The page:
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to Section One | to Arts & Entertainment
posted Friday, October 6, 2017 - Volume 45 Issue 40
Tales of Armistead Maupin
Maupin to appear in Seattle October 16
Arts & Entertainment
ALL STORIES
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Tales of Armistead Maupin
Maupin to appear in Seattle October 16

by Eric Andrews-Katz - SGN A&E Writer

ARMISTEAD MAUPIN
IN PERSON
BENAROYA HALL
ILLSLEY BALL NORDSTROM
RECITAL HALL
October 16


Armistead Maupin is one of the best American gay, storytellers of the contemporary time. His beloved chronicles, Tales of the City, became blockbuster classics and have become a part of Gay history.

Appearing at Benaroya Hall on October 16, Maupin has published his memoir, Logical Family, which was released on October 3, and also has a new documentary film based on his life, The Untold Tales of Armistead Maupin, will be screening at the TWIST: Seattle Queer Film Festival's Opening Night Gala on October 12 at the SIFF Cinema Uptown.
NOTE: Those choosing to attend the TWIST: Seattle Queer Film Festival screening of The Untold Tales of Armistead Maupin can enter to win a pair of tickets to meet Mr. Maupin in person at Benaroya Hall on October 16.

Eric Andrews-Katz: Who were your earliest influences in becoming a writer?

Armistead Maupin: I fell in love with a book called Mrs. Miniver by Jan Struther - the inspiration for the movie [of the same name]. It was a series of beautiful essays of domestic English life on the verge of World War II. It was originally serialized for the London Times. To this day I think it is some of the most beautiful writing. Christopher Isherwood was another big influence in that he was a 'Queer' writer that called himself queer. He became my friend and mentor, encouraging me to keep doing what I'm doing. I think we [as writers] need that.

Andrews-Katz: You've said you possessed 'story telling instincts' since you were 8 years old. What were the first signs and how were they expressed?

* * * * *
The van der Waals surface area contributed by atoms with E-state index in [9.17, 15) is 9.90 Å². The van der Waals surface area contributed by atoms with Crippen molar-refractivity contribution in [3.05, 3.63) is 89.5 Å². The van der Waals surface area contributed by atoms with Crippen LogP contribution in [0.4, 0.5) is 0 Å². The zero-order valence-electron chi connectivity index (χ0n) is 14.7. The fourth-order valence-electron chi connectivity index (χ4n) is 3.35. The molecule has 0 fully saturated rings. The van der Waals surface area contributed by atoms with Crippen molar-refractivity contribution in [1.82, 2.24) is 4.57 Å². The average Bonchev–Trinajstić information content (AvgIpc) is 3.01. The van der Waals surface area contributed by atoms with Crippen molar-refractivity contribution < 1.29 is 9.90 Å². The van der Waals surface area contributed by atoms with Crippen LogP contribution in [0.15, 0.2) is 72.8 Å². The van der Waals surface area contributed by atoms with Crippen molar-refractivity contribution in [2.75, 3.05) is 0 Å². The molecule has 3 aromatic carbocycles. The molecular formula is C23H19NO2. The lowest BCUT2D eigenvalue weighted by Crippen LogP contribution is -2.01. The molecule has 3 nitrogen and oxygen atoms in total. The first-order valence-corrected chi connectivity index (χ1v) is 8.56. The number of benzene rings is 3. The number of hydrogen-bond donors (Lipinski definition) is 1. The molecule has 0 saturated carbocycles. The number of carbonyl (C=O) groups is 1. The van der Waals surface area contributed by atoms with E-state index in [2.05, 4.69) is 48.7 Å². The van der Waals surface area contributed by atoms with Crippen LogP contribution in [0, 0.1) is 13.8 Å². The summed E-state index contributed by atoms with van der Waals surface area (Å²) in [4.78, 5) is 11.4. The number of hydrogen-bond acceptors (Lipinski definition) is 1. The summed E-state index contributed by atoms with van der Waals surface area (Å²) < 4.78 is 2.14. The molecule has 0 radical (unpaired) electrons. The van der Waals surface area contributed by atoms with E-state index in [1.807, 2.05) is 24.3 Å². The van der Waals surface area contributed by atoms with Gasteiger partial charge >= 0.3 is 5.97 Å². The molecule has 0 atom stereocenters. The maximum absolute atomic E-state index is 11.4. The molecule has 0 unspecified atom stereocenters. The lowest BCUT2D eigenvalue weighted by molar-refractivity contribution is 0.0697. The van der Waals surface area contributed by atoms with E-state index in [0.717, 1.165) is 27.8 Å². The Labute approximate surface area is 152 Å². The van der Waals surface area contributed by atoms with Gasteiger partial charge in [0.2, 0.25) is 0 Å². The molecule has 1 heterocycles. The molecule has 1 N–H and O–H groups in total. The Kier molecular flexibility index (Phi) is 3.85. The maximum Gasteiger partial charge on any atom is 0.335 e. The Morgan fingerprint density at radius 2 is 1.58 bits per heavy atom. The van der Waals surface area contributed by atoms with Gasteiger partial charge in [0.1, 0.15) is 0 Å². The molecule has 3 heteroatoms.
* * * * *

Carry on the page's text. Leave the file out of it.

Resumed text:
Maupin: I made my friends sit around the camp fire. I retold them the ghost stories of North Carolina [where I grew up]. I developed a habit of putting myself to sleep by telling myself stories. I'd do serials actually, picking up that night from where I left off the previous night. I had several of them going on in my head at the same time. I use that technique to this day and go to sleep working on things. I believe the subconscious helps me with the process.

Andrews-Katz: In 1974 you 'came out.' What was your coming out process like for you?

Maupin: That depends on what you call 'coming out.' I did it several times. There was a feature article about me in 1974; then there was my coming out to my family in Tales of the City, when Michael wrote his own coming out letter to his parents. That was mine to mine.

Andrews-Katz: Did you actually reprint the letter you wrote to your parents about coming out?

Maupin: Not quite. My parents were subscribing to the Chronicle at the time. I knew they would get it when they read it. I also warned them I would be in Newsweek's article, and they would be describing me as a 'homosexual columnist.' In true fashion, they left town when the article came out. I have often used journalism as a way of explaining myself to the world. When I actually DID come out, I had the entire city [San Francisco] behind me as they were all reading Tales of the City, and cheering me on. My parents were about 3000 miles away. My mother had a hard time with it, but my father was a bastard about it. I was spared a lot of the drama that some people go through because none of that was around me. I had to piece it together on my own for my memoir.